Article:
Intensive care units and ethical issues
The October – December 2003 issue of IME carried two interesting articles (1, 2) that raise some interesting questions. Prolonging life at any cost in the terminal state is definitely not justified. Medical practioners have subtly practised this art of palliation where prolongation of life is abrogated, with or without legal sanctions. Withholding any supportive treatment, for example, a gastrostomy in oesophageal cancer, needs an explicit consent from the patient. Withholding nourishment in a patient with an obstructed oesophagus due to cancer and who may live for few months even without treatment, is tantamount to starvation and is bound to be construed as cruel, unethical and illegal.
Barreto (1) correctly states, ‘It is ethical to withdraw lifesustaining treatments from those unable to decide for themselves, only when the treatment can no longer achieve its intended clinical purpose and cannot provide any benefit.’ Indeed it is laudable to help patients live with dignity till the last breath. But does the law of the land permit anyone to be take off the life-supporting system even before the patient is dead? Similarly, in the article, ‘The friend’, one gets an impression that the patient’s relatives took the decision to switch the ventilator off without having the power of attorney to do so (2). The pertinent question is also about switching off the ventilator without any objective evidence of brain death. I wonder what the legal stand is on this issue of switching off ventilators at will. I hope the future issues of the journal will discuss these matters.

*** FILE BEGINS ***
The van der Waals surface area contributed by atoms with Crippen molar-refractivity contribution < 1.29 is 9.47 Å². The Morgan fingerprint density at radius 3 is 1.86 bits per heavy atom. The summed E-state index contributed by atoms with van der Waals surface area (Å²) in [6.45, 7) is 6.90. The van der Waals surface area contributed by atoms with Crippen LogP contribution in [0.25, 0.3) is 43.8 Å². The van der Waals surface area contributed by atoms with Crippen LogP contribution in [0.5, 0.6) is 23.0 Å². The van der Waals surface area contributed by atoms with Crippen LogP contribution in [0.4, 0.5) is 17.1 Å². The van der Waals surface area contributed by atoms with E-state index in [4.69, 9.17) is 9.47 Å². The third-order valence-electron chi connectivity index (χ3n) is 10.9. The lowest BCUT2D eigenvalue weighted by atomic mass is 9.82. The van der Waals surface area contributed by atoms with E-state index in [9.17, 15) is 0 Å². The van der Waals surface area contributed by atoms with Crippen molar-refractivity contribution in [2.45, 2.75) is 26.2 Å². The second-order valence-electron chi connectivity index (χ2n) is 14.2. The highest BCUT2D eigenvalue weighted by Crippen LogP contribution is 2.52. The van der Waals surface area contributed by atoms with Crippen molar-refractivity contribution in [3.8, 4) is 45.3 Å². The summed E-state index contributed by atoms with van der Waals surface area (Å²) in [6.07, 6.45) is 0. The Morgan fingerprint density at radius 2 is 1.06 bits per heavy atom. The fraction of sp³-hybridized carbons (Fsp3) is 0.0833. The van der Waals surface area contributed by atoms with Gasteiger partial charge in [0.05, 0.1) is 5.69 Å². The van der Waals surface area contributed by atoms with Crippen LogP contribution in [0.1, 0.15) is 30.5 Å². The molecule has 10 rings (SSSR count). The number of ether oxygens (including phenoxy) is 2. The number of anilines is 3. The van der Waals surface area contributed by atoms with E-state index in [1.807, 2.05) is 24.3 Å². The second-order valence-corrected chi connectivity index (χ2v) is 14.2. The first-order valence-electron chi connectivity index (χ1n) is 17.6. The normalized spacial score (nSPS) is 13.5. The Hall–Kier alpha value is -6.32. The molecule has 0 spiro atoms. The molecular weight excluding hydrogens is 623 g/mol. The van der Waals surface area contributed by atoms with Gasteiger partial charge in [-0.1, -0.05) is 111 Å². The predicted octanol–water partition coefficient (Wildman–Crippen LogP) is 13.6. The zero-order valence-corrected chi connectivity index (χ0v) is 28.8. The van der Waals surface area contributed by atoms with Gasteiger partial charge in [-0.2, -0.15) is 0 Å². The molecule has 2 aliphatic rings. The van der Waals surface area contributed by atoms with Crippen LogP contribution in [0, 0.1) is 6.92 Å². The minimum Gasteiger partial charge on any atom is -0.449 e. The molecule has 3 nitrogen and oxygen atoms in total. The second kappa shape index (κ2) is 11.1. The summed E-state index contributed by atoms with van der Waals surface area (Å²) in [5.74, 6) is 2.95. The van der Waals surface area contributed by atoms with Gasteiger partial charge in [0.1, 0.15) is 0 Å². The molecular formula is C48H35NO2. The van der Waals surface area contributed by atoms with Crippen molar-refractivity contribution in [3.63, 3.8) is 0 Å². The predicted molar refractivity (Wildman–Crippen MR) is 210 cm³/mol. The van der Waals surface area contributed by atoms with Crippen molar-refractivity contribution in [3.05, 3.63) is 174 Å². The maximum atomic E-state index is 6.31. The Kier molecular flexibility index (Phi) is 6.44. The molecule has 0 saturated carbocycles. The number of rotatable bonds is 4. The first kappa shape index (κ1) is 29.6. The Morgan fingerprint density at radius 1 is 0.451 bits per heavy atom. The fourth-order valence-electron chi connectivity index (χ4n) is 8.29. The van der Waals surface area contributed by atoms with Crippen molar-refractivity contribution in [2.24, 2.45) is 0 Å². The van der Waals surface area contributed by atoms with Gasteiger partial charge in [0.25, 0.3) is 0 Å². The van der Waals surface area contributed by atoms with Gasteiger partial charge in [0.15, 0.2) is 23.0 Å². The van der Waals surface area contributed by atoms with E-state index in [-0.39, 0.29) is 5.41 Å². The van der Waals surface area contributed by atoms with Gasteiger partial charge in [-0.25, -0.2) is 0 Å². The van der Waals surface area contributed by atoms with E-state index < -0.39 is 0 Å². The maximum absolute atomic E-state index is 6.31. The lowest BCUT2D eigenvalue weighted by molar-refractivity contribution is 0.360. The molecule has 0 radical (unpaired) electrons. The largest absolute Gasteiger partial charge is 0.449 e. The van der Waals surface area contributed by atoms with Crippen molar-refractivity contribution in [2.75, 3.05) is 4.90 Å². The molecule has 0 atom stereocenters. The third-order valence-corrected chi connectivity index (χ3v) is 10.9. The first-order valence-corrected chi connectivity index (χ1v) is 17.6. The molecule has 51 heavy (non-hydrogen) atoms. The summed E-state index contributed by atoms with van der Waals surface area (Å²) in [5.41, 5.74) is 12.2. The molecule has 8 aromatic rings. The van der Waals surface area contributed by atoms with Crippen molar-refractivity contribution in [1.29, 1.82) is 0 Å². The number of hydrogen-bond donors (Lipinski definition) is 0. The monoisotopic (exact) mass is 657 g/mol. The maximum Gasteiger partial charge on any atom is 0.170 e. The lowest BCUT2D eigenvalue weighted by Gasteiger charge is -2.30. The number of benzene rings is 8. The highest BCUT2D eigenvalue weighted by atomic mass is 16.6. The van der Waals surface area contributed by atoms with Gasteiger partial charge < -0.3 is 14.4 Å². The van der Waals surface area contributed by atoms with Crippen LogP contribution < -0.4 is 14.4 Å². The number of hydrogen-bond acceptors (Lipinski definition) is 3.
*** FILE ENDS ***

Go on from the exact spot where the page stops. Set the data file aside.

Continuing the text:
Nagraj G Huilgol, Chief, Division of Radiation Oncology, Nanavati Hospital, Mumbai 400056, India, e-mail: [email protected]
- Baretto Z. Ethical issues in palliative care. Issues in Medical Ethics. 2003;11:118–19.
- Shah K. The friend. Issues in Medical Ethics 2003;11:120–1.